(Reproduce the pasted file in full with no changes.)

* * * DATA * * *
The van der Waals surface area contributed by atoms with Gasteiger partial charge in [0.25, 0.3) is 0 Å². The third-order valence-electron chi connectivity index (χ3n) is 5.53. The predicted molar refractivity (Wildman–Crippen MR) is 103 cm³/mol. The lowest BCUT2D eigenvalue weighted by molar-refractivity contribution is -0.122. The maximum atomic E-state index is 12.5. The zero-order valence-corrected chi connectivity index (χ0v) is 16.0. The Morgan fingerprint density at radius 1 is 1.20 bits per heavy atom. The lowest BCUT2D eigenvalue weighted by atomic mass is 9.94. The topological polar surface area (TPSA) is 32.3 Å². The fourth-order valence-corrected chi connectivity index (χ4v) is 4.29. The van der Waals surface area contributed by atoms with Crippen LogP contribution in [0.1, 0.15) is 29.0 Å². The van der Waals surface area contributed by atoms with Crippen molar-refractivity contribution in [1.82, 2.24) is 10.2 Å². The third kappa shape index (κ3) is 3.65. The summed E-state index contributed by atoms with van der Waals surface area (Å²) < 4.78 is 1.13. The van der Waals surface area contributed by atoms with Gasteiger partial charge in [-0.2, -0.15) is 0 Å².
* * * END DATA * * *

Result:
The van der Waals surface area contributed by atoms with Gasteiger partial charge in [0.25, 0.3) is 0 Å². The third-order valence-electron chi connectivity index (χ3n) is 5.53. The predicted molar refractivity (Wildman–Crippen MR) is 103 cm³/mol. The lowest BCUT2D eigenvalue weighted by molar-refractivity contribution is -0.122. The maximum atomic E-state index is 12.5. The zero-order valence-corrected chi connectivity index (χ0v) is 16.0. The Morgan fingerprint density at radius 1 is 1.20 bits per heavy atom. The lowest BCUT2D eigenvalue weighted by atomic mass is 9.94. The topological polar surface area (TPSA) is 32.3 Å². The fourth-order valence-corrected chi connectivity index (χ4v) is 4.29. The van der Waals surface area contributed by atoms with Crippen LogP contribution in [0.1, 0.15) is 29.0 Å². The van der Waals surface area contributed by atoms with Crippen molar-refractivity contribution in [1.82, 2.24) is 10.2 Å². The third kappa shape index (κ3) is 3.65. The summed E-state index contributed by atoms with van der Waals surface area (Å²) < 4.78 is 1.13. The van der Waals surface area contributed by atoms with Gasteiger partial charge in [-0.2, -0.15) is 0 Å².